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Colorado Senators Wayne Allard and Ken Salazar stuck to their guns yesterday over their conflicting views on judicial nominations to fill three open judgeships in the U.S. District Court in Denver. Allard has sent seven names to the White House for consideration. Salazar says that he will block any of those nominees that have not been reviewed and approved by his own panel of advisors. Allard said yesterday that he ‚€œfollowed a long-standing precedent and reached out to‚€¶ Salazar to collaborate on nominations‚€Ě. He said he proposed that the pair create a commission together, but that Salazar rejected that idea and is forging ahead on his own. Salazar is relying on a panel of legal advisors that he created last month to advise him on nominations. Salazar said he notified the White House that he expects the administration to recognize the senate‚€™s power of advise and consent on judicial appointments, meaning that Salazar does not want to be left out of the nomination process.
Governor Bill Ritter‚€™s Blue Ribbon Panel on Transportation officially delivered its report to the Colorado Legislature yesterday saying that Colorado needs at least $500 million in transportation funding if it wants to keep up with growth over the next 20 years. The report had originally been made public back in November. The 32-member panel said Colorado was in a ‚€œquiet crisis‚€Ě on transportation and needs as much as $2 billion to upgrade its roads, bridges and transit systems. The panel said that at a minimum, Colorado needs half a billion dollars just to maintain the transportation system that is already in place. The report says that 8% of Colorado‚€™s major roads are rated in poor condition, with 22% in mediocre shape. The panel predicts that by 2035, 75% of the state‚€™s roads will be rated poor to mediocre.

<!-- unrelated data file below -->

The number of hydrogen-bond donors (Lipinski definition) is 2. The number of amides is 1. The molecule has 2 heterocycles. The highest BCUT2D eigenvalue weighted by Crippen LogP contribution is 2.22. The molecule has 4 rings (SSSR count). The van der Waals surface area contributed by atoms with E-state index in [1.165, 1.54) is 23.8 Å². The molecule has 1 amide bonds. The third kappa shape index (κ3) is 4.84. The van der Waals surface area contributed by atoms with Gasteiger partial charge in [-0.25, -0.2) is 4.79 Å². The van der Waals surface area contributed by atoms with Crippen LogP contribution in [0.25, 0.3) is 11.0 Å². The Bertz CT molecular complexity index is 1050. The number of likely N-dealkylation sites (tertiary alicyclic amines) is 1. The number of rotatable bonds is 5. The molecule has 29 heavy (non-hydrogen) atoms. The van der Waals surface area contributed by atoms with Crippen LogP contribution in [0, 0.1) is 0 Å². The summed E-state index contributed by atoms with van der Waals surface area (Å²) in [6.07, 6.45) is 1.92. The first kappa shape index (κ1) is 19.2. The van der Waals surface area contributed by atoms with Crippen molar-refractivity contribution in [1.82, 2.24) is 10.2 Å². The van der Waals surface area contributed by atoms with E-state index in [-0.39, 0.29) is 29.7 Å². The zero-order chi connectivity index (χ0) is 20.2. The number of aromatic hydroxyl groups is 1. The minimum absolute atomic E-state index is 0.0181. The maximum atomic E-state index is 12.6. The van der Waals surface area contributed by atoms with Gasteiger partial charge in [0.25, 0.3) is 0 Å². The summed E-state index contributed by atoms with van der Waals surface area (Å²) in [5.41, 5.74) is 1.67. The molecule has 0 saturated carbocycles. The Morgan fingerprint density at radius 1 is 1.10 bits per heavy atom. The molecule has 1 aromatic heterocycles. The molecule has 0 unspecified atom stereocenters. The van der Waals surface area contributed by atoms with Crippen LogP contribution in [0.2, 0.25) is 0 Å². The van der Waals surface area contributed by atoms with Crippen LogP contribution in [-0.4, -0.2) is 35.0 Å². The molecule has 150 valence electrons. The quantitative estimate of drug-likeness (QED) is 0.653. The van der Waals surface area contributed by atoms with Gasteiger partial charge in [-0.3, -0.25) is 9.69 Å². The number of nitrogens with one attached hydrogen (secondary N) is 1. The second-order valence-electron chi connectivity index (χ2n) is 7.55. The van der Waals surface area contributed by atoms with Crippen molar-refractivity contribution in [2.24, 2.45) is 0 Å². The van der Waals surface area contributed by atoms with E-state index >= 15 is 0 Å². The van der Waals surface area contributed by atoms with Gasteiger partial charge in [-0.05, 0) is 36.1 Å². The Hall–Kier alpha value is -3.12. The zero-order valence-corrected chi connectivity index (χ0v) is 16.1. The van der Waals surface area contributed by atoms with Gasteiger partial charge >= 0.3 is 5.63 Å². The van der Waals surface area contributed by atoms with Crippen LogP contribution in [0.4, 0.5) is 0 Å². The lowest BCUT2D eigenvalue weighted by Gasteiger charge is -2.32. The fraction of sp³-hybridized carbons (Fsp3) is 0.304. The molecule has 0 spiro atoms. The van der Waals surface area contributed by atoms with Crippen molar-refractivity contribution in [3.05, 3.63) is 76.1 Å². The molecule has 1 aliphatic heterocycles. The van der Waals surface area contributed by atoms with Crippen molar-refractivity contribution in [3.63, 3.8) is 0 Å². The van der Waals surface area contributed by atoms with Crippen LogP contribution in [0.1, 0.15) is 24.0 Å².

U.S. Senator Ken Salazar yesterday presented a new improved senate version of an economic stimulus package that has already been agreed on by the U.S. House of Representatives and by President Bush. Salazar said yesterday that the senate package would provide a broader range of tax rebates to U.S. citizens, create major incentives for small businesses to buy equipment and renovate their businesses, and would add provisions in legislation to continue to boost renewable energy job creation. Salazar said the package would go to the senate as a whole and would go to the president by the end of next week. He said that under this economic stimulus proposal, the average family of four in Colorado would receive a $1,600 tax rebate in the next several months.
Felix Granados will appear in Saguache County Court at 10:30 this morning to be advised of the charges against him in connection with the January 23rd murder of Isidora Chavez. Granados, 65, of Center, has been in the Saguache County Jail since he was arrested a week ago on suspicion of first-degree murder in the death of the 34-year-old Chavez. Granados is expected to be advised on a single charge of first-degree murder. Criminal records indicated that Granados had only been in trouble with the law one time prior to his arrest for killing Chavez. That incident was a domestic violence case involving his wife sally back in November.
William Sherman, 80, of Del Norte, was killed yesterday in a two-vehicle traffic accident that occurred about 5:30pm about 3 miles west of Monte Vista on U.S. 160. According to the Colorado State Patrol, Jeremy Montoya, 30, of Alamosa, was eastbound on the highway when he lost control of his 2004 Toyota Tundra on the icy roadway and skid broadside into the westbound lane of traffic. Sherman was westbound in his 1986 Jeep Cherokee and hit the passenger side of Montoya‚€™s pickup head on. Sherman was taken to the SLV Regional Medical Center in Alamosa where he later died. Montoya was not injured in the accident.